jadyzur 16 33
22 Mar 2003 1:30AM
Try "Small Business for DUMMIES" (Wiley publishing). It was written for the American market, but it's a very useful book and can give you some very important pointers.

Z 15 29 United Kingdom
22 Mar 2003 7:57AM
Thanks everyone! I guess i will have to look into things a litter deeper!! Cheers Smile
gromble 16 22 United Kingdom
22 Mar 2003 12:40PM
It helps enormously if you can find a niche to concentrate on. If you attack the general market, you will always have to compete with lots of bigger, more established companies who have been doing the same thing for years. Do think about what you can offer the client that other businesses don't or can't.
Jeff Russell 15 420
24 Mar 2003 7:15PM
I may be a bit late onto the bandwagon of advice.
One very important part of running a business is pricing your product. Most business's which fail price their product too low. Price your photographs or services at a level which attracts clients but which also gives you enough profit to make it all worth while. Most people who work as part time photographers, holding down a full time job get stuck in a rut because the price they charge is not high enough for them to give up their employment.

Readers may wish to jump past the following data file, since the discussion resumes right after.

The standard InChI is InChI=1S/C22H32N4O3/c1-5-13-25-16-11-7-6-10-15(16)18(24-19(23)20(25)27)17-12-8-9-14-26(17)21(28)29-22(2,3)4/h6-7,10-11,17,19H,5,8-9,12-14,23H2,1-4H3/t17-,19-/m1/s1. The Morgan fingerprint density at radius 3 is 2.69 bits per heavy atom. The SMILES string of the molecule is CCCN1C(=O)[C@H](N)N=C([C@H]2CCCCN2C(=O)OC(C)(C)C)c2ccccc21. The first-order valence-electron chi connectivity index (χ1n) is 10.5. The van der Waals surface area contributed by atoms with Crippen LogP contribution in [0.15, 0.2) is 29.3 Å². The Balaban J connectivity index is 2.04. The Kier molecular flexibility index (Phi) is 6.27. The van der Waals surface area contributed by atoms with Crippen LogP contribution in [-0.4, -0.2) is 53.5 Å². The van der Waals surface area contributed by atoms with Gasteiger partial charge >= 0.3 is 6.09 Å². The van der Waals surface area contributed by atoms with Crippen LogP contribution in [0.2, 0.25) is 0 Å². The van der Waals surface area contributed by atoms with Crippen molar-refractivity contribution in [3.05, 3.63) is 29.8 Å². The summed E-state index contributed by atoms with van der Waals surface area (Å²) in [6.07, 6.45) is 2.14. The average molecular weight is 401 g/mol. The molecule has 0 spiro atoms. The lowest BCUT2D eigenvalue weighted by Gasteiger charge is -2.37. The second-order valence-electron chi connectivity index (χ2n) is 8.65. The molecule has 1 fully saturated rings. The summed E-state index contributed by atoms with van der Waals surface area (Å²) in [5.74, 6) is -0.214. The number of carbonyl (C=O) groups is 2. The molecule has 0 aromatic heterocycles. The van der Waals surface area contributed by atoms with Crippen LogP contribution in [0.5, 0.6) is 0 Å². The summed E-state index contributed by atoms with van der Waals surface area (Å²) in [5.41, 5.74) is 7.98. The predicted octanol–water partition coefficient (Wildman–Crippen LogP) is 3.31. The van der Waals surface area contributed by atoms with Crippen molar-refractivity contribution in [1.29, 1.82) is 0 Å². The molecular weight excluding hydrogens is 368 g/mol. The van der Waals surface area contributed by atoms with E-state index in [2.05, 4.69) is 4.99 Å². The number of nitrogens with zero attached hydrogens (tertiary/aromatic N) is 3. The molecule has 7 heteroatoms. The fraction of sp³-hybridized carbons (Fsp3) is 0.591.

Good luck
Z 15 29 United Kingdom
24 Mar 2003 9:36PM
I htank you all for your helpful advice. I am now in the process of talking to a business advisor. Hopefully to find out about taking the next step. I will let you all know how i get on! CheersWink
a2jlp 15 165 Scotland
24 Mar 2003 11:34PM
Suzanne, small point perhaps; have you ever considered what turning professional would do to your outlook on photography? I ask this because if you eat, sleep, breath photography then please give this some serious thought. Turning professional or even semi-pro could turn a pleasure into a real pain. However, if it is your intention to make your living from photography, then go for it. In the big bad world, success is probably 10% skill and technique, 90% luck and opportunity. Wish you luck. Producing successful images for ePHOTzine is one thing, but the general public could prove more critical. Finding out what pleases Joe Public is the secret. Determination, stamina, the will to succeed will take you there. You sound like you could do it. Best of luck.